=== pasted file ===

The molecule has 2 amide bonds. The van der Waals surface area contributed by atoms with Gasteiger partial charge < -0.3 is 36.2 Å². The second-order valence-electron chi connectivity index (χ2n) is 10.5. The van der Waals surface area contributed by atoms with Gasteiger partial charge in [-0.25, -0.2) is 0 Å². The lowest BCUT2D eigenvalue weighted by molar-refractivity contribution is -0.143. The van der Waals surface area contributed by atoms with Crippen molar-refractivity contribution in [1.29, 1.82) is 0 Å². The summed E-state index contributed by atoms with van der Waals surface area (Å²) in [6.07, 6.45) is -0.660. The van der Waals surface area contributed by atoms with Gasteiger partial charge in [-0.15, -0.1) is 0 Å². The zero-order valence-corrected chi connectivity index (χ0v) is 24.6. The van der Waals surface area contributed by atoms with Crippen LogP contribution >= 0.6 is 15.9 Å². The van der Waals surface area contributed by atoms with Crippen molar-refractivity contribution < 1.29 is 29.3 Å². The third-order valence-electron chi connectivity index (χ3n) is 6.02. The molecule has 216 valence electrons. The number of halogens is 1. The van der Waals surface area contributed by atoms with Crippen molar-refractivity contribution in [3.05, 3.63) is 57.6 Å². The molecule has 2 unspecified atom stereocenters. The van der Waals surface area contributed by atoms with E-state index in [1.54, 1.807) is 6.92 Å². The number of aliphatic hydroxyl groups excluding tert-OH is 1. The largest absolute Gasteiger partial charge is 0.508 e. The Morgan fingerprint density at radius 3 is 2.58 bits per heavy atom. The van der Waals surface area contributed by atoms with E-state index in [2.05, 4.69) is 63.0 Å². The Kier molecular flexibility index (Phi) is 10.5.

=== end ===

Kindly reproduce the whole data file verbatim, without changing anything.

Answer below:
The molecule has 2 amide bonds. The van der Waals surface area contributed by atoms with Gasteiger partial charge < -0.3 is 36.2 Å². The second-order valence-electron chi connectivity index (χ2n) is 10.5. The van der Waals surface area contributed by atoms with Gasteiger partial charge in [-0.25, -0.2) is 0 Å². The lowest BCUT2D eigenvalue weighted by molar-refractivity contribution is -0.143. The van der Waals surface area contributed by atoms with Crippen molar-refractivity contribution in [1.29, 1.82) is 0 Å². The summed E-state index contributed by atoms with van der Waals surface area (Å²) in [6.07, 6.45) is -0.660. The van der Waals surface area contributed by atoms with Gasteiger partial charge in [-0.15, -0.1) is 0 Å². The zero-order valence-corrected chi connectivity index (χ0v) is 24.6. The van der Waals surface area contributed by atoms with Crippen LogP contribution >= 0.6 is 15.9 Å². The van der Waals surface area contributed by atoms with Crippen molar-refractivity contribution < 1.29 is 29.3 Å². The third-order valence-electron chi connectivity index (χ3n) is 6.02. The molecule has 216 valence electrons. The number of halogens is 1. The van der Waals surface area contributed by atoms with Crippen molar-refractivity contribution in [3.05, 3.63) is 57.6 Å². The molecule has 2 unspecified atom stereocenters. The van der Waals surface area contributed by atoms with E-state index in [1.54, 1.807) is 6.92 Å². The number of aliphatic hydroxyl groups excluding tert-OH is 1. The largest absolute Gasteiger partial charge is 0.508 e. The Morgan fingerprint density at radius 3 is 2.58 bits per heavy atom. The van der Waals surface area contributed by atoms with E-state index in [2.05, 4.69) is 63.0 Å². The Kier molecular flexibility index (Phi) is 10.5.